Graph details

Graph # 44105

Adjacency matrix

[Too large to display]

Adjacency list

[Too large to display]

HoG graph id

44105

Graph name

Hanoi Exchanging Discs, 3 Discs

Graph submitted by

Kevin Ryde

Invariant values

The definitions of the invariants can be found here.
Invariant Value Invariant Value
Acyclic No Index 3.132
Algebraic Connectivity 0.164 Laplacian Largest Eigenvalue 6.439
Average Degree 2.889 Longest Induced Cycle 6
Bipartite No Longest Induced Path 13
Chromatic Index 4 Matching Number 13
Chromatic Number 3 Maximum Degree 4
Circumference 27 Minimum Degree 2
Claw-Free No Minimum Dominating Set 9
Clique Number 3 Number of Components 1
Connected Yes Number of Edges 39
Density 0.111 Number of Triangles 9
Diameter 7 Number of Vertices 27
Edge Connectivity 2 Planar Yes
Eulerian No Radius 5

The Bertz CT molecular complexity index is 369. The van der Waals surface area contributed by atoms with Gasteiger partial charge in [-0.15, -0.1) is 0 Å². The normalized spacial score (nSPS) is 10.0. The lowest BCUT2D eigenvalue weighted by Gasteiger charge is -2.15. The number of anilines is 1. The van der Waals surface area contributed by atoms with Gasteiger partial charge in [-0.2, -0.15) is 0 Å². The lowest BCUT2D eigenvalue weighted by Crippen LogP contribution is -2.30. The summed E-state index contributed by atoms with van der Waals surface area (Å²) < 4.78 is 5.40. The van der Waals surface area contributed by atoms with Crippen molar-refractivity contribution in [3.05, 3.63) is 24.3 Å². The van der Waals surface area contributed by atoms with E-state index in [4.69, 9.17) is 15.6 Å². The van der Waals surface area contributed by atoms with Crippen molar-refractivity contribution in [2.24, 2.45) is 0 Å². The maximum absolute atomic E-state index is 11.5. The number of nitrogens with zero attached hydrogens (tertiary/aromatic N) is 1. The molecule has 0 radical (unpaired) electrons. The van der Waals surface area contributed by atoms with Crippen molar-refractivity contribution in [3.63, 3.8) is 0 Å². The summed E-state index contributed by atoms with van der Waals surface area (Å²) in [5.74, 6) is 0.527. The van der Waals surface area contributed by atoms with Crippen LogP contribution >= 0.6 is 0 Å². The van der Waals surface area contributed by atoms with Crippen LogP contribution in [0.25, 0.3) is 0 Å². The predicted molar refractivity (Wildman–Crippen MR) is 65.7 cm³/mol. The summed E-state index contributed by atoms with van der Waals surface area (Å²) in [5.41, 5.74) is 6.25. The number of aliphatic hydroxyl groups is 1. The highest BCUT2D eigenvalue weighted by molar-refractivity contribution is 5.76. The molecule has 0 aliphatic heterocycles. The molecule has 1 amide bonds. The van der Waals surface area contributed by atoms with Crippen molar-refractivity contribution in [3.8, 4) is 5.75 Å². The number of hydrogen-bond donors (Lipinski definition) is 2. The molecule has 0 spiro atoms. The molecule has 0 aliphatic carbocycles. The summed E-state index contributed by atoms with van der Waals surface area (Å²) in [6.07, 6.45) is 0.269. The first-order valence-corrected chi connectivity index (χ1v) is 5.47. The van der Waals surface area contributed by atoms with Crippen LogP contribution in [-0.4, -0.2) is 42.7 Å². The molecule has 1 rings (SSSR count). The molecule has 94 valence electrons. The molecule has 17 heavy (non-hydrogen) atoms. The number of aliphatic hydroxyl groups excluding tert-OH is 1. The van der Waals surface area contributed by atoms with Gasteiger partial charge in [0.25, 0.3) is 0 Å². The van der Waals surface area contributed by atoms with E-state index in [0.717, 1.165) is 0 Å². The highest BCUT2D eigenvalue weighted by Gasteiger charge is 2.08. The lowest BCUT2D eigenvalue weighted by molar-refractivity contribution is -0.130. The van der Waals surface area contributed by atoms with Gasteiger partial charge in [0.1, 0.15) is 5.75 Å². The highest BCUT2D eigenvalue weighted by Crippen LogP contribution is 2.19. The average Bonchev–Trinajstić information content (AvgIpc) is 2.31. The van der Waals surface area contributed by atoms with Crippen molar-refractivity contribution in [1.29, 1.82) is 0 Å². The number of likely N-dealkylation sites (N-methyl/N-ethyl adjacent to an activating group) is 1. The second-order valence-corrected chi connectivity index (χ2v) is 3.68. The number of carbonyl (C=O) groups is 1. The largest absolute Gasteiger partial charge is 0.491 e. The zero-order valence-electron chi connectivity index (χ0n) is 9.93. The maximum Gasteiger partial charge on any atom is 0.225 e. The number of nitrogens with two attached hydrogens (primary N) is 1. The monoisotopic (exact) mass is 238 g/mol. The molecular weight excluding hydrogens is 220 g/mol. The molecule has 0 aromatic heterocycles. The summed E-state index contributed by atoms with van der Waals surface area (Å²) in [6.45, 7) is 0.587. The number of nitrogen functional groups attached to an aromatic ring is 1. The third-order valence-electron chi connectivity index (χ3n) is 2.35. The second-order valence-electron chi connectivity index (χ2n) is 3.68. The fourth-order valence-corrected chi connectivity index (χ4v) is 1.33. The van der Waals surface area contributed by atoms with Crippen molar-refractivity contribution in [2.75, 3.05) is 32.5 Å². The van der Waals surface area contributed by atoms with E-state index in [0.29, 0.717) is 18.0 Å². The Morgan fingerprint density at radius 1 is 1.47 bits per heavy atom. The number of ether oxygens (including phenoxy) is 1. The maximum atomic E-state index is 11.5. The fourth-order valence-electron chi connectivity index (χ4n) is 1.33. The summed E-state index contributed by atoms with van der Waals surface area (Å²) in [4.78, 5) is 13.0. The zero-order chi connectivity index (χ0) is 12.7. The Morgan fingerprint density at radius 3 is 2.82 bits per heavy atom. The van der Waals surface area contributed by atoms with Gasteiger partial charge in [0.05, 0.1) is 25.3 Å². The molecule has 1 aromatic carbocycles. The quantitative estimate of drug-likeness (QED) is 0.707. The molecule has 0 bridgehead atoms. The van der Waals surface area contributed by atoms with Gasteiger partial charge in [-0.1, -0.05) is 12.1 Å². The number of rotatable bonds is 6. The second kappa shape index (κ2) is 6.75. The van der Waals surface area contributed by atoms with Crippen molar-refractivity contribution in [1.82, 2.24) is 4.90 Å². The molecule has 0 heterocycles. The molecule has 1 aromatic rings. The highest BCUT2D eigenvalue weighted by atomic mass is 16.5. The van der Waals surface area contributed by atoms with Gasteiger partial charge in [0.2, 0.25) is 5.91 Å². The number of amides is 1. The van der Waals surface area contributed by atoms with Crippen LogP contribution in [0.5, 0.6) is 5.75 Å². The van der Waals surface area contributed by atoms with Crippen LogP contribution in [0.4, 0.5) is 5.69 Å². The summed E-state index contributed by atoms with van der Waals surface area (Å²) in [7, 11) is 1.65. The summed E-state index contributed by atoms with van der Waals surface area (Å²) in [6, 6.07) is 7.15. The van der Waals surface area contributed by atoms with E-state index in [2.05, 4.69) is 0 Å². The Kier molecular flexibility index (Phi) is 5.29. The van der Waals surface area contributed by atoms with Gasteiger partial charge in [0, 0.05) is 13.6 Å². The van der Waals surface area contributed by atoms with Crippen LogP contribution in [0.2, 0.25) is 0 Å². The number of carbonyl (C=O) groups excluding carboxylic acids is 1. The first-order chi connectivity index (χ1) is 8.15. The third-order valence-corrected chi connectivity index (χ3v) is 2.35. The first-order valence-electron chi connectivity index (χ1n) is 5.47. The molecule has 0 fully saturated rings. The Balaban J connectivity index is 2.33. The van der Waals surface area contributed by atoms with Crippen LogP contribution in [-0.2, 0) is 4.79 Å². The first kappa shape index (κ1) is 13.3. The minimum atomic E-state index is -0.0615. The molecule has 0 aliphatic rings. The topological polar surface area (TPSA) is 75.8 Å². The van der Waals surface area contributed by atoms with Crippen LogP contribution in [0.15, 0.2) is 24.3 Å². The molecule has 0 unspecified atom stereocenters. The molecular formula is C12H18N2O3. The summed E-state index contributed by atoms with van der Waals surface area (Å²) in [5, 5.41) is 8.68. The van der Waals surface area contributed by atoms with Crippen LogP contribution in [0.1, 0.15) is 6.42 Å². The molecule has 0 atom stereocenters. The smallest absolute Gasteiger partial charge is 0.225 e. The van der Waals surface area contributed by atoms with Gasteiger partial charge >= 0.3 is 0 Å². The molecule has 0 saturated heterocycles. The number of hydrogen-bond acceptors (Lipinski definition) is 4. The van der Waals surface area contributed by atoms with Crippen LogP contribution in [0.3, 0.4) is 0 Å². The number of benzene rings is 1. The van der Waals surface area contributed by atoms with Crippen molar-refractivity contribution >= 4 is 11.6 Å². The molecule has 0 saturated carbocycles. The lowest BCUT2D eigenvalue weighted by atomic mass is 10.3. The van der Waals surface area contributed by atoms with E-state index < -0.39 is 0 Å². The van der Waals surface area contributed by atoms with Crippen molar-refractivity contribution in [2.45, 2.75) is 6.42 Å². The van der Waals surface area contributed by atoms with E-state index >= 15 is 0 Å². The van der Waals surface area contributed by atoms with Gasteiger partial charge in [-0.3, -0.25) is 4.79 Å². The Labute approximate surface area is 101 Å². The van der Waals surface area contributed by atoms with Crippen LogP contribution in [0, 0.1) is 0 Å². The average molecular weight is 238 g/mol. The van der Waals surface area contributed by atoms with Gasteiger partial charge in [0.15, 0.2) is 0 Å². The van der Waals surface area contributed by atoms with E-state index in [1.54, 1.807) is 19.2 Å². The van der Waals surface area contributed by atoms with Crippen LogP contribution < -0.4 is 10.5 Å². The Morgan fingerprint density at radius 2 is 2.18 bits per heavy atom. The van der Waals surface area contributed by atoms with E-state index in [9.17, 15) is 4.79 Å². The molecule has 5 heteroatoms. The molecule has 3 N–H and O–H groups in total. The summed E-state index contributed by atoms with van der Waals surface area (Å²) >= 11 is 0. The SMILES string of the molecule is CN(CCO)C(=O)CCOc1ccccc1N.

Genus 0 Regular No
Girth 3 Second Largest Eigenvalue 2.704
Hamiltonian Yes Smallest Eigenvalue -2.618
Independence Number 9 Vertex Connectivity 2

A table row rendered like this indicates that the graph is marked as being interesting for that invariant.

Comments

Posted by Kevin Ryde at Feb 23, 2021 8:40 AM.
Scorer, Grundy and Smith define a variation of the towers of Hanoi puzzle where the smallest disk moves freely and two disks can exchange positions when they differ in size by 1, are on different pegs, and each is top-most on its peg. Each vertex here is a configuration of discs on spindles. Each edge is a step (move or exchange) between configurations.

R. S. Scorer, P. M. Grundy and C. A. B. Smith, "Some Binary Games", The Mathematical Gazette, July 1944, volume 28, number 280, pages 96-103, http://www.jstor.org/stable/3606393, section 4(iii). The drawing here is per their figure 4.

Paul K. Stockmeyer et al, "Exchanging Disks in the Tower of Hanoi", International Journal of Computer Mathematics, volume 59, number 1-2, pages 37-47, 1995, http://www.cs.wm.edu/~pkstoc/gov.pdf, calculating the graph diameter (OEIS A341579).

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